And this is what I want to leave you with, as my Last Sermon legacy. I want you to know, with even more assurance than you do already, that this is why we are here. Here on this earth, here in this church: to celebrate this Mystery, to know this Mystery more fully, to live the way it teaches us to live and to seek by all means to make this Mystery known to those who don’t yet know it.

Another of my great Christian heroes through the years, my patron saint almost, has been St Benedict. St Benedict of Nursia (480-547), one of the great figures of Western monasticism, author of the Rule of St Benedict which was (is!) foundational for so many of the religious orders that have sustained the Church. RSB has all the qualities which I treasure in the Anglican way, the Church of England’s way: the daily round of prayer and praise to God; a spirit of moderation and pastoral gentleness; a profoundly healthy work-life balance (as we would call it now) of prayer, work, study and relaxation; the determination that all should be included, no one in the Christian community should be left behind, or lose heart and give up, or feel that they and their gifts and abilities don’t matter; the core values of stability (staying in the place where God has called you), obedience to the Word of God, and conversion of life (even though all of us are only ever beginners, Benedict encourages us to be constantly seeking to grow). The Christian community, whether that is the monastery or the parish, is meant to be ‘a school for the Lord’s service’. (Prol.45) And it is Christ-centred, through and through. St Benedict says, the love of Christ must come before all else (4.21), and [of those who follow his Rule] Let them prefer nothing whatever to Christ. (72.11)

That’s what I have wanted, and want, for this community of our two churches here in Marston and Elsfield. And will continue to pray for, as I pray for you in the years to come.

So. Let the love of Christ come before all else, and prefer nothing whatever to Christ. Because it is Christ who is in you, who is the image of the invisible God, the firstborn of all creation, the firstborn from the dead, the One in whom all things hold together. And all this is so, because the Love that moves the sun and the other stars loves you with infinite, unconquerable love.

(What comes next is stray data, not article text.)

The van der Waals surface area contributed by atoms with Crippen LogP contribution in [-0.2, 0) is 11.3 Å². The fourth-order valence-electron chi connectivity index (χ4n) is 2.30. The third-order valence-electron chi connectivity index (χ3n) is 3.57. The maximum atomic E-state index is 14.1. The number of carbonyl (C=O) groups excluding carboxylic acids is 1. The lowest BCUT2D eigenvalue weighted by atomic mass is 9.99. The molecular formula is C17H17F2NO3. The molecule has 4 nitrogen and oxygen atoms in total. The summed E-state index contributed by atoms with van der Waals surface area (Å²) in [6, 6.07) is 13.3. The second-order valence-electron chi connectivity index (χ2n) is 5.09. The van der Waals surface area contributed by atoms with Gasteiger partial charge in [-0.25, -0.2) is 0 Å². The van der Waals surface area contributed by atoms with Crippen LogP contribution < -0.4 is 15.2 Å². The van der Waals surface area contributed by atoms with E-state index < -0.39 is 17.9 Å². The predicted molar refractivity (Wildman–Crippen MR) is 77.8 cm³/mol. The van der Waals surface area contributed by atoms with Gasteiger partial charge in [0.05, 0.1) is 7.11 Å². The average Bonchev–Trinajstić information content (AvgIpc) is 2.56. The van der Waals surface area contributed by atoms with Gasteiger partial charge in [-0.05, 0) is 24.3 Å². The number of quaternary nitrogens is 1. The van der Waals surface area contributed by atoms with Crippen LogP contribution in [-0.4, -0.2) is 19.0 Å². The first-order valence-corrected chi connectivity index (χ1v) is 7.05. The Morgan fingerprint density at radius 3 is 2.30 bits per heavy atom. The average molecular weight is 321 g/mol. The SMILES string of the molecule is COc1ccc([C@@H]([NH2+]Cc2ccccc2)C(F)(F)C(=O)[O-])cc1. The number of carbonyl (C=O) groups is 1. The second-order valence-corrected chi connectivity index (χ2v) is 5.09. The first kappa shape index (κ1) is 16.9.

Alison and I can leave you, sadly but confidently, because you are in good hands. And I don’t mean Rob’s, and the wardens’ (though, indeed, they are not such bad hands, either.) No, you are in good hands, because you are in God’s hands, you are in those hands which flung stars into space, but were also to cruel nails surrendered, hands from which nothing can ever pluck you, or cause you to fall.

Let us pray.

Preached at St Nicholas Marston, 17 July 2016. Tony and Alison Price’s last service before retirement.


As my last Sunday on duty in St Nicholas church Marston draws near, I’m finally getting down to trying to make some progress with going through the filing cabinets and throwing stuff away. (Nothing like waiting for the deadline!)

Among the Stuff, I find a cutting from the Church Times from April 1981. As so often happens, it’s an item on the back of what I saved, that is more interesting. It’s from Rosamund Essex’s column:

I have read an old description of an incumbent running like this: “He was vicar of this parish for forty years without showing the least sign of enthusiasm.” Isn’t that curious? It was said when “enthusiasm” was a bad word meaning frenzy and fanaticism. What the commentator really meant was that the vicar was a “steady character, splendidly in control of himself and of the things for which he was responsible.”

I wonder what the Church of England most needs its clergy to be now? Enthusiasts? Or avoiders of frenzy and fanaticism?

Answers on a postcard (or in the Comments), please.

Post Referendum

When I woke up on Friday morning to the news of the EU Referendum result, one of the thoughts in my mind was, I simply do not know how I can speak about this on Sunday morning. It’s one of those momentous moments in current affairs which I believe needs to be spoken about from the pulpit; but I felt so disappointed, upset, dejected, anxious, even fearful for the future – St Paul’s words “utterly, unbearably crushed” even came to mind – that I did not know how I could speak.

I still think it is a bad decision that the British electorate have made, and one that we will live to regret. Among the things that most upset me, is the fact that the great majority of under 40-year-olds wanted to Remain, while a similarly large majority of over 50s wanted to Leave. It is my children and grandchildren, who will have to live with the consequences of my generation’s discontent, which has overruled their hopes and wishes.